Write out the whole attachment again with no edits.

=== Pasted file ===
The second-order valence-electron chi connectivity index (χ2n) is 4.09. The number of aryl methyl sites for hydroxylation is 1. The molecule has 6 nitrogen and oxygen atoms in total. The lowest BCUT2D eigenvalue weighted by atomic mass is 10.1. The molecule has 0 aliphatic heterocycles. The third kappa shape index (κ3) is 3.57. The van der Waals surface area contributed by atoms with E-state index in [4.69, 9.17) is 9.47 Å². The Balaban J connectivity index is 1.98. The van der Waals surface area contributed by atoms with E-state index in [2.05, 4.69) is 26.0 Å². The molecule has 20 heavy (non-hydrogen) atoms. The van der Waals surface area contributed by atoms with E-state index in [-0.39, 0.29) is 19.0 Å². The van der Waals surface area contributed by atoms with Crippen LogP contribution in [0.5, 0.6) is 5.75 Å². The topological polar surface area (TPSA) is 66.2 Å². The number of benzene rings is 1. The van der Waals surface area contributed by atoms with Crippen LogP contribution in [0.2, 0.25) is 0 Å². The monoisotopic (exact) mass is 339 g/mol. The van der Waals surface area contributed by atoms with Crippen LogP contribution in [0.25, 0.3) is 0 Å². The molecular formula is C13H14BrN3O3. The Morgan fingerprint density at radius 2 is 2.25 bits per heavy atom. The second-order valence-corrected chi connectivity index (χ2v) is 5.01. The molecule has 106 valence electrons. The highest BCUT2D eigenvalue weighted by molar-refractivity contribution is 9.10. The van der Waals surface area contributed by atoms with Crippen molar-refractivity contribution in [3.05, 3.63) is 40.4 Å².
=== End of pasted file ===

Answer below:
The second-order valence-electron chi connectivity index (χ2n) is 4.09. The number of aryl methyl sites for hydroxylation is 1. The molecule has 6 nitrogen and oxygen atoms in total. The lowest BCUT2D eigenvalue weighted by atomic mass is 10.1. The molecule has 0 aliphatic heterocycles. The third kappa shape index (κ3) is 3.57. The van der Waals surface area contributed by atoms with E-state index in [4.69, 9.17) is 9.47 Å². The Balaban J connectivity index is 1.98. The van der Waals surface area contributed by atoms with E-state index in [2.05, 4.69) is 26.0 Å². The molecule has 20 heavy (non-hydrogen) atoms. The van der Waals surface area contributed by atoms with E-state index in [-0.39, 0.29) is 19.0 Å². The van der Waals surface area contributed by atoms with Crippen LogP contribution in [0.5, 0.6) is 5.75 Å². The topological polar surface area (TPSA) is 66.2 Å². The number of benzene rings is 1. The van der Waals surface area contributed by atoms with Crippen LogP contribution in [0.2, 0.25) is 0 Å². The monoisotopic (exact) mass is 339 g/mol. The van der Waals surface area contributed by atoms with Crippen LogP contribution in [0.25, 0.3) is 0 Å². The molecular formula is C13H14BrN3O3. The Morgan fingerprint density at radius 2 is 2.25 bits per heavy atom. The second-order valence-corrected chi connectivity index (χ2v) is 5.01. The molecule has 106 valence electrons. The highest BCUT2D eigenvalue weighted by molar-refractivity contribution is 9.10. The van der Waals surface area contributed by atoms with Crippen molar-refractivity contribution in [3.05, 3.63) is 40.4 Å².